Council for Sustainable Fishing – First came ‘sea lords’ and now ‘snapper barons.’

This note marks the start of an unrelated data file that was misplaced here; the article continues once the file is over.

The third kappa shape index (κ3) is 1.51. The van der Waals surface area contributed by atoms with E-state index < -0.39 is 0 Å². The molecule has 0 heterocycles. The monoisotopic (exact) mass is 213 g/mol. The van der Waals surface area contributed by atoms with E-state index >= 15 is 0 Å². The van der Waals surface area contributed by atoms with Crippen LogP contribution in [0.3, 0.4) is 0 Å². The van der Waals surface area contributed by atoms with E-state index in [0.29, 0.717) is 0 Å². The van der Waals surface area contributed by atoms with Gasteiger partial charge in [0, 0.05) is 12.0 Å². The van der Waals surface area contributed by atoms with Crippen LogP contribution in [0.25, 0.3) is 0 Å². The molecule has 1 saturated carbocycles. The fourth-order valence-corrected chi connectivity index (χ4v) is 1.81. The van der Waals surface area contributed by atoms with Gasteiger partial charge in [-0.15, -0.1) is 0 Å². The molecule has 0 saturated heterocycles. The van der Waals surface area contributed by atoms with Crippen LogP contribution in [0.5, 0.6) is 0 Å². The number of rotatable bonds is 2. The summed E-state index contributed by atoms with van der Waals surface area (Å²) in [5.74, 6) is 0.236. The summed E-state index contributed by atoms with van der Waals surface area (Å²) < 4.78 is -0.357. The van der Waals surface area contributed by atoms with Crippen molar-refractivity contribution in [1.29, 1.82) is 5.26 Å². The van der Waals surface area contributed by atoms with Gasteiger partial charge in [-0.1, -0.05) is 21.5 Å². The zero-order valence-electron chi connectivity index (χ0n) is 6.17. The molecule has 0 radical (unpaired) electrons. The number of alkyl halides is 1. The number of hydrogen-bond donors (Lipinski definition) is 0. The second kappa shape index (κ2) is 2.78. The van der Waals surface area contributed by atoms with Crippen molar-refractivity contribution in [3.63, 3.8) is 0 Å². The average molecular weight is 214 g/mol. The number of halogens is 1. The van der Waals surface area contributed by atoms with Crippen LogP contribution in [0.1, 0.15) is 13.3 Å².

About a year ago AL.com did an investigative report on the Gulf of Mexico commercial red snapper catch share program in which it called the top share holders ‘sea lords’ and those fishermen who had to pay them for the right to catch red snapper ‘serfs.’ Last week, WVUE-TV in New Orleans did a series of investigative reports on this same catch share program, one of which was entitled “’Snapper barons’ raking in riches from public resource.” These reports highlight what catch shares are all about — creating economic winners and losers, not fishery sustainability, with most fishermen and fishing communities on the losing end. A 2013 report by the Center for Investigative Reporting provides estimates that as many as 18,000 fishing jobs were lost and 3,700 vessels were no longer fishing in areas that had catch share programs. Read the press release here 11:18